braised lamb shanks, and the case of the missing rosemary bush

First off, let's get one thing straight. Lumps of brown meat are not easy to photograph. They just aren't photogenic, no matter how incredibly delicious they are. I don't have a fancy studio setup: I have me, my Nikon, my dining room table, and natural light. So trust me: even though they don't look like much, they are so, so, sooooo good.  

I mean, really, incredibly flavorful, tender, and delicious. And EASY. I can't think of an easier, more decadent Christmas dinner than these lamb shanks. You can make them up to three days ahead and reheat them before serving- they will only get more delicious as they sit. Any dinner party guests will be suitably impressed, and you won't have a kitchen full of dishes at the end of the meal.

A few months ago, I was in Cincinnati helping my mom move out of her house, and I became responsible for three of her potted herbs: rosemary, mint, and oregano. They each had their own sweet ceramic pot and were hale and hearty plants- Mom is an excellent gardener. They were very large outdoor plants, so I had to set them outside our apartment building, around the back. I watered them and tended them, and would use snippings in my cooking all the time.

Well, things went downhill from there. The mint and oregano became the favorite target for some of the apartment dogs at potty time, and they are dead as a doornail. I mean, DEAD. For some reason though, the dogs left the rosemary bush alone, and it was just beautiful. Very large and healthy.

A few days ago, I stepped outside to take Truman out, and I went to check on my lone survivor, as I am wont to do. Imagine my surprise when I discovered the rosemary plant had vanished. Poof. No rosemary bush. The dead plants were left behind (great) but the one plant I actually used almost daily was gone, pot and all.

It took a minute for this to set in. Someone stole a rosemary bush? How can this be? Why would they do such a thing? The worst part was that they aren't actually my plants, they're my mom's, and two of them already died in my care. Now the third plant walked away? Woof. Rough.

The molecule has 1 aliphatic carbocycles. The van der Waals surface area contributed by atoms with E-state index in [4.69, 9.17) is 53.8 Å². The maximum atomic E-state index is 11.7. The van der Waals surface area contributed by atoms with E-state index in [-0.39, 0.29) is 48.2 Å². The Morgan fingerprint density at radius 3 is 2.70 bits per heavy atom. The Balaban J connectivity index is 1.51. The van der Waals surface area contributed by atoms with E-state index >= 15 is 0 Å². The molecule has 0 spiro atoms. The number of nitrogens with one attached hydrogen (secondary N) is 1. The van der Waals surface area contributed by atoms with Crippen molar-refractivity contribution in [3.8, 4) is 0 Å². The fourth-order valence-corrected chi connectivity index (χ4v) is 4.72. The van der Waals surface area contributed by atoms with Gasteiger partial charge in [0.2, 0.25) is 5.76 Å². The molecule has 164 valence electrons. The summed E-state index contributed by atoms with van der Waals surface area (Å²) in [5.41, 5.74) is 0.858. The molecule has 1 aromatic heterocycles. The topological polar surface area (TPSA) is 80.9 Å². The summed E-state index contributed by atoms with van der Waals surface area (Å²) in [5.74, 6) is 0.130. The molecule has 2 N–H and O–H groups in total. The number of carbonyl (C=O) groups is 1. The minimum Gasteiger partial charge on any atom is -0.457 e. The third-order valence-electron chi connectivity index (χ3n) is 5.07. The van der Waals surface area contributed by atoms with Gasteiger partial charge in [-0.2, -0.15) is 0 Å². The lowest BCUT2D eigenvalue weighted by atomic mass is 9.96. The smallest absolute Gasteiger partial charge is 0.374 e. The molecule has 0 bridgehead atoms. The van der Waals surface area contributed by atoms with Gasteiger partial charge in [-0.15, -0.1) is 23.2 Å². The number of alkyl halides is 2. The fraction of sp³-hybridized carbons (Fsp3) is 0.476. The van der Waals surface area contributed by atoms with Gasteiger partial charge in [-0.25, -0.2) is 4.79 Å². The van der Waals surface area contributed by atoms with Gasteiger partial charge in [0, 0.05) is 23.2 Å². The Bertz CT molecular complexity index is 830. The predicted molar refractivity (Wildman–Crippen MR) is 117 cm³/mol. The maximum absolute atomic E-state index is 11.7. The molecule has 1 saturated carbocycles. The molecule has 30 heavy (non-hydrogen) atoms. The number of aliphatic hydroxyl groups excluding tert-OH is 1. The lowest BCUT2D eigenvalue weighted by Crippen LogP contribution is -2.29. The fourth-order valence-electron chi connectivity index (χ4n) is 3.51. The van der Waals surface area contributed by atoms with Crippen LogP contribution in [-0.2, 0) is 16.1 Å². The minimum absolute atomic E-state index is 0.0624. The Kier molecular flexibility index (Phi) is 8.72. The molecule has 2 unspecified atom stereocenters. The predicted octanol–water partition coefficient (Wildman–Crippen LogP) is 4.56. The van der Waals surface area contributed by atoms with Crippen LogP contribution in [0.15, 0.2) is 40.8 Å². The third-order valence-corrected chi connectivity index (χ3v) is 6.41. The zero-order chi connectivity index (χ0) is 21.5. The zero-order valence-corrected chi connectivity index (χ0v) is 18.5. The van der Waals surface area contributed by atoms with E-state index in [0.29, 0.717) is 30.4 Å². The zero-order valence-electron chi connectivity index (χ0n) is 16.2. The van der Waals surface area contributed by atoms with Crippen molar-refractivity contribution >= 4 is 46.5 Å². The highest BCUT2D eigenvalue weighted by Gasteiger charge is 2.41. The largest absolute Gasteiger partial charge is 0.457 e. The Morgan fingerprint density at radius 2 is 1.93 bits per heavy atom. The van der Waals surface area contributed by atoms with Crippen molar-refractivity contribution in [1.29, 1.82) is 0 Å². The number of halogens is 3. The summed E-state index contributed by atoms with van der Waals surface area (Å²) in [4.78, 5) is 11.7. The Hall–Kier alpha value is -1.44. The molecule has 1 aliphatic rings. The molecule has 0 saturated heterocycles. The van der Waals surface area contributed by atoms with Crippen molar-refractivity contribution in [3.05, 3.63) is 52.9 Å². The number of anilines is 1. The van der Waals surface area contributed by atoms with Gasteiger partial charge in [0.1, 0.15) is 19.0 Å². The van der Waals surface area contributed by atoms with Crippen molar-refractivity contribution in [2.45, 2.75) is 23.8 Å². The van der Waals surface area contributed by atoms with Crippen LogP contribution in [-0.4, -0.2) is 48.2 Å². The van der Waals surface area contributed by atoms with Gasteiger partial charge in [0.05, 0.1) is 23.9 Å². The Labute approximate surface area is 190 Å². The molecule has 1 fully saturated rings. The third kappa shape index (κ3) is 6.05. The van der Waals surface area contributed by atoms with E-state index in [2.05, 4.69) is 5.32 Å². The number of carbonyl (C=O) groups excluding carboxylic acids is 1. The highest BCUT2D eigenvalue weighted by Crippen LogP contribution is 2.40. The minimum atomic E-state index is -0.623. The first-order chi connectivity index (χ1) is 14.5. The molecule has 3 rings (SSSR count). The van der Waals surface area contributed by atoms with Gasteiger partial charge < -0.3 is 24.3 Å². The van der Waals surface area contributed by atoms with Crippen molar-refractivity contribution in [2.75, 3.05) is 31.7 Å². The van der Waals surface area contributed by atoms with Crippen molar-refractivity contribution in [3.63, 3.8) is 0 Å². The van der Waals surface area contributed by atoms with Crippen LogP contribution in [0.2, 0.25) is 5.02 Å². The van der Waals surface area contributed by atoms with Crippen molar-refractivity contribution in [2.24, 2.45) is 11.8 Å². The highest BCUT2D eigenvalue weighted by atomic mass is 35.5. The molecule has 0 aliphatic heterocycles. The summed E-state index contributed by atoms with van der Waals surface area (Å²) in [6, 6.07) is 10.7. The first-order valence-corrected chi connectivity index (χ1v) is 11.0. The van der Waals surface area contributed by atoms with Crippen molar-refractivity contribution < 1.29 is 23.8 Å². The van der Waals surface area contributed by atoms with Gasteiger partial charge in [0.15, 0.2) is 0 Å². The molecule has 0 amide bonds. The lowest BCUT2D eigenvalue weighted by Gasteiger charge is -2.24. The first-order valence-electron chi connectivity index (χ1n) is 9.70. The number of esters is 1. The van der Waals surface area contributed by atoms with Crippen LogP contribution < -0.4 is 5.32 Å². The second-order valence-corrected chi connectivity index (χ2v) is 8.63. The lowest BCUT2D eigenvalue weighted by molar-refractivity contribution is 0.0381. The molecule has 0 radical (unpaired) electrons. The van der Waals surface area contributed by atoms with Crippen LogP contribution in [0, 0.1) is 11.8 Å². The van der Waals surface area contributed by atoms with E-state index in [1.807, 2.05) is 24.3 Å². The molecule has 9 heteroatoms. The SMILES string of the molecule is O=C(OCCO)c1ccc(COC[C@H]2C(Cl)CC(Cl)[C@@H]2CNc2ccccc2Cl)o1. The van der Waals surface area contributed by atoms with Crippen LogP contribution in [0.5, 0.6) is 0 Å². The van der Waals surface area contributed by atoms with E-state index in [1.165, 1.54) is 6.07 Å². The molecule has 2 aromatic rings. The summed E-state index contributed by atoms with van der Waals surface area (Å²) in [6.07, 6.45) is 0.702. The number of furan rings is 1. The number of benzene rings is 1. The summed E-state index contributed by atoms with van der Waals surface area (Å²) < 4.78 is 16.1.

So, I did what any normal person would do. I put up a sign begging for my plant back.


My sweet rosemary bush in its blue pot. Here’s the thing: these plants belonged to my mom, and they meant a lot to me. The mint and oregano died due to urine saturation from dogs living here, but the rosemary was hanging on.

If I left them outside our door, they would die because there isn’t enough sunlight, so I had to put them here.

If you have my mom’s rosemary bush, please return it. I will even buy you a replacement bush.


Thanks!!!!!!         –Angela in 605

As of yet, this has yielded approximately zero results, but it made me feel better.

I will keep you all apprised of any reappearances of the rosemary plant...until then, make these lamb shanks. It will make both of us feel better. 

Here's how it's done:

Preheat the oven to 375.

Dry your lamb shanks very well with paper towels, then season liberally with salt and pepper on all sides.

In an ovenproof, heavy pot, heat the oil over medium high heat. Add the shanks and cook, turning as needed, until well browned on all sides.

Once they're well browned, remove from the pot and set aside.

Pour out all but 1 T of the oil and add the celery, carrot, and onion to the pot over medium heat.

Cook for about five minutes, or until the veggies begin to soften. Add the wine and bring to a boil.

Return the lamb shanks to the pot, and add the bay leaves, rosemary, garlic, and chicken stock. Stir and bring to a boil.

Once the mix is boiling, cover and put in the preheated oven. Braise, covered, for two hours.

Remove the shanks from the pot and set aside.

Pour the contents of the pot through a fine mesh strainer and discard the solids. In a small saucepan over medium heat, cook the pan sauce until it reduces by half and thickens slightly (about 30 minutes).

When you are ready to eat the lamb shanks, preheat the oven to 350. Pour the reduced braising liquid over them, then top with the parmesan. Bake for 10-15 minutes, until the parm is starting to brown and the sauce is boiling. Serve immediately, spooning the pan sauce over the shanks.

One note: I only made two shanks as there are only two of us. You can use this recipe for as many as six lamb shanks without making any adjustments- or as few as one :).

Here's the recipe: